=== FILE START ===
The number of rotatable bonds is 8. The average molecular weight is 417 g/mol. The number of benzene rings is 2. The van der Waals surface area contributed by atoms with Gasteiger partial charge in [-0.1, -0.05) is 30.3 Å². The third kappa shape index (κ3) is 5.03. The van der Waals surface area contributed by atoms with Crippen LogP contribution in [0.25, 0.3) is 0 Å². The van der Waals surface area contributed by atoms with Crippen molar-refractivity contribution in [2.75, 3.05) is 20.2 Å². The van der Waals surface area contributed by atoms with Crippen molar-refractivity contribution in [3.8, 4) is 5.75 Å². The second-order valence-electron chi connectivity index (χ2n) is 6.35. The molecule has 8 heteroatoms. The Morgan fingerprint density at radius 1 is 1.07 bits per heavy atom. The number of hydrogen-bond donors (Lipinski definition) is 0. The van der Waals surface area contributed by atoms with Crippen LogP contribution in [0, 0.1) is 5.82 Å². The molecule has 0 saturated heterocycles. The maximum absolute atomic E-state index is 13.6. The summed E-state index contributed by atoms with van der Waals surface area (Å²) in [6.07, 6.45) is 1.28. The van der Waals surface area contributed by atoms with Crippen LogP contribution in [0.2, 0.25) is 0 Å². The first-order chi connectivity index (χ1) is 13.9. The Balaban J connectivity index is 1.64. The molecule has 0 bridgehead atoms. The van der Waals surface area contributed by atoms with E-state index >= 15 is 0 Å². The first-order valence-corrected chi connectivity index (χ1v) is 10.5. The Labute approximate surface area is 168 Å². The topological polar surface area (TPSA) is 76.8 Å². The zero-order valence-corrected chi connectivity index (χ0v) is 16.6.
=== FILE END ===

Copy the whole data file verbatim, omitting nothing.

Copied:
The number of rotatable bonds is 8. The average molecular weight is 417 g/mol. The number of benzene rings is 2. The van der Waals surface area contributed by atoms with Gasteiger partial charge in [-0.1, -0.05) is 30.3 Å². The third kappa shape index (κ3) is 5.03. The van der Waals surface area contributed by atoms with Crippen LogP contribution in [0.25, 0.3) is 0 Å². The van der Waals surface area contributed by atoms with Crippen molar-refractivity contribution in [2.75, 3.05) is 20.2 Å². The van der Waals surface area contributed by atoms with Crippen molar-refractivity contribution in [3.8, 4) is 5.75 Å². The second-order valence-electron chi connectivity index (χ2n) is 6.35. The molecule has 8 heteroatoms. The Morgan fingerprint density at radius 1 is 1.07 bits per heavy atom. The number of hydrogen-bond donors (Lipinski definition) is 0. The van der Waals surface area contributed by atoms with Crippen LogP contribution in [0, 0.1) is 5.82 Å². The molecule has 0 saturated heterocycles. The maximum absolute atomic E-state index is 13.6. The summed E-state index contributed by atoms with van der Waals surface area (Å²) in [6.07, 6.45) is 1.28. The van der Waals surface area contributed by atoms with Crippen LogP contribution in [0.2, 0.25) is 0 Å². The first-order chi connectivity index (χ1) is 13.9. The Balaban J connectivity index is 1.64. The molecule has 0 bridgehead atoms. The van der Waals surface area contributed by atoms with E-state index >= 15 is 0 Å². The first-order valence-corrected chi connectivity index (χ1v) is 10.5. The Labute approximate surface area is 168 Å². The topological polar surface area (TPSA) is 76.8 Å². The zero-order valence-corrected chi connectivity index (χ0v) is 16.6.